Prince Hubertus of Saxe-Coburg and Gotha (pilot)

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Prince Hubertus
Born(1909-08-24)24 August 1909
Reinhardsbrunn Castle, Saxe-Coburg and Gotha, German Empire
Died26 November 1943(1943-11-26) (aged 34)
Velyki Mosty, General Government
Full name
Dietmar Hubertus Friedrich Wilhelm Philipp
HouseSaxe-Coburg and Gotha
FatherCharles Edward, Duke of Saxe-Coburg and Gotha
MotherPrincess Victoria Adelaide of Schleswig-Holstein

Prince Hubertus of Saxe-Coburg and Gotha (Dietmar Hubertus Friedrich Wilhelm Philipp; 24 August 1909 – 26 November 1943) was a German courier pilot and a member of the House of Saxe-Coburg-Gotha, which reigned over the eponymous duchy in the German Empire. Born a prince of Great Britain and Ireland as the great-grandson of Queen Victoria, Hubertus lost this title during the First World War. He became heir apparent to the headship of his house in 1932, and he never married. Hubertus joined the Nazi Party upon the outbreak of the Second World War despite his opposition to Adolf Hitler and Nazism. He served in the German Army on the Eastern Front until he was killed in action. He is the maternal uncle of King Carl XVI Gustaf of Sweden.

Family[edit]

Prince Hubertus with his sister Sibylla in 1917

Prince Hubertus was born on 24 August 1909 at Reinhardsbrunn Castle, German Empire.[1][2][3] A 72-gun salute took place at Friedenstein Palace 40 minutes after the Prince's birth.[4] The third child and second son of Charles Edward, Duke of Saxe-Coburg-Gotha, and Princess Victoria Adelaide of Schleswig-Holstein-Sonderburg-Glücksburg,[3] he was christened Dietmar Hubertus Friedrich Wilhelm Philipp on 21 September with his maternal grandfather, Friedrich Ferdinand, Duke of Schleswig-Holstein-Sonderburg-Glücksburg, serving as godfather.[4] Besides ruling a state of the German Empire, Charles Edward was a British peer and a British prince as the grandson of Queen Victoria. Charles Edward lost his Coburg and Gotha throne during the German Revolution of 1918–19, and then was stripped of his British titles in 1919 for siding with Germany in the First World War.[2][5]

Hubertus had an older brother, Hereditary Prince Johann Leopold, who was heir apparent to their father, and three more siblings: Princess Sibylla, Princess Caroline Mathilde, and Prince Friedrich Josias.[2] Though Charles Edward was brought up as an Englishman and the family mainly spoke English at home, Hubertus spoke German fluently, as did his siblings. He was hindered by timidity but was nevertheless the favourite of the family.[6] He was especially close to his sister Sibylla and remained her confidant in adulthood.[7] The children lived in fear of their father, who ran his family "like a military unit".[8]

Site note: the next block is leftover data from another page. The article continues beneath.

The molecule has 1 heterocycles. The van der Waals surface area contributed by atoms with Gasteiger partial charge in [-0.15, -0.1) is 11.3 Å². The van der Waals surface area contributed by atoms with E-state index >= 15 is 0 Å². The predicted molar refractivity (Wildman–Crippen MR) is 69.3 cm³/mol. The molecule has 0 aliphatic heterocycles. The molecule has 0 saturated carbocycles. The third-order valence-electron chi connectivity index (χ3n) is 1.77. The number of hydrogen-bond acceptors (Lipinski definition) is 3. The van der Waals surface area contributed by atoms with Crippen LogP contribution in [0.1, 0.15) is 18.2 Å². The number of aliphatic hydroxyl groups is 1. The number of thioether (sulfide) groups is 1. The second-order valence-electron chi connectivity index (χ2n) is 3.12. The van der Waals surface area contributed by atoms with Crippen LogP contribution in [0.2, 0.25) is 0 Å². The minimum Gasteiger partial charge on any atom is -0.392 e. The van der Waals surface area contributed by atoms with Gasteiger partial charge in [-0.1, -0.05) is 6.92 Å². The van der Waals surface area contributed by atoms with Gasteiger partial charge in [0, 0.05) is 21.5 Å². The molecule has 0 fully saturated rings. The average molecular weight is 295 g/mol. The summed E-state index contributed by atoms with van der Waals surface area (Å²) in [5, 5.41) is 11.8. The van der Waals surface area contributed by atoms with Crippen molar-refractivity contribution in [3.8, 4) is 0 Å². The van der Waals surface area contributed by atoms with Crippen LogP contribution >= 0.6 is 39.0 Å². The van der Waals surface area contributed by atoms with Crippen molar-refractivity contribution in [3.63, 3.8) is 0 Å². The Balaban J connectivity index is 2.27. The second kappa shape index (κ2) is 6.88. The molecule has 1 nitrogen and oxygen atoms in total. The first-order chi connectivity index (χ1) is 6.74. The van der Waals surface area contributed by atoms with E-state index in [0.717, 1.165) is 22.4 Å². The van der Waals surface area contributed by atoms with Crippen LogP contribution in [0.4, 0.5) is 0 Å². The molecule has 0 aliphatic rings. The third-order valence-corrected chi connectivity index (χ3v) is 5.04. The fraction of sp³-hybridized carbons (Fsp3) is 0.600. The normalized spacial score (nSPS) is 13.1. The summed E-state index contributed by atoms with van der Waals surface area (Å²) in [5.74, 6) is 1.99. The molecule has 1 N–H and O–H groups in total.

Youth[edit]

Little is known about the career of Prince Hubertus.[4] He received a private education before enrolling at the Gymnasium Casimirianum in Coburg.[5] He then studied law.[1] According to Harald Sandner, biographer of Duke Charles Edward, it became evident during the studies that Prince Hubertus was homosexual,[5] but his sexual orientation remained secret.[8]

When his brother Hereditary Johann Leopold renounced his succession rights in order to marry a commoner in 1932, Hubertus became the new heir apparent to the defunct throne of Saxe-Coburg and Gotha.[5] The same year, Hubertus attended the wedding of his sister Sibylla and Prince Gustaf Adolf of Sweden, Duke of Västerbotten, staying close to the bride during the ceremony.[7] Hubertus himself was not willing to marry.[5][8]

Second World War[edit]

The father of Prince Hubertus, Duke Charles Edward, was an ardent supporter of Adolf Hitler.[9] The entire family enthusiastically welcomed the rise of German nationalism. Soon, however, Hubertus and his mother, Duchess Victoria Adelaide, grew to despise the rising Nazi Party. After witnessing the torture of Jews, Prince Hubertus was forbidden to discuss it at home.[6] The Second World War broke out in September 1939, and all of Charles Edward's sons were enlisted in the German Army (Wehrmacht).[9] Prince Hubertus formally became a member of the Nazi Party on 19 October 1939,[5] but remained opposed to Hitler for the rest of his life.[6] In 1940, Hitler issued the Prinzenerlass, a decree prohibiting members of Germany's formerly reigning families from actively serving in the Wehrmacht, fearing that this would increase the public's sympathy for the deposed dynasties and threaten his grip on power. Such was Charles Edward's loyalty to Hitler, however, that the decree did not apply to the Duke's sons.[5] During the war it was even reported that Hitler considered making Hubertus his Gauleiter for the United Kingdom.[10]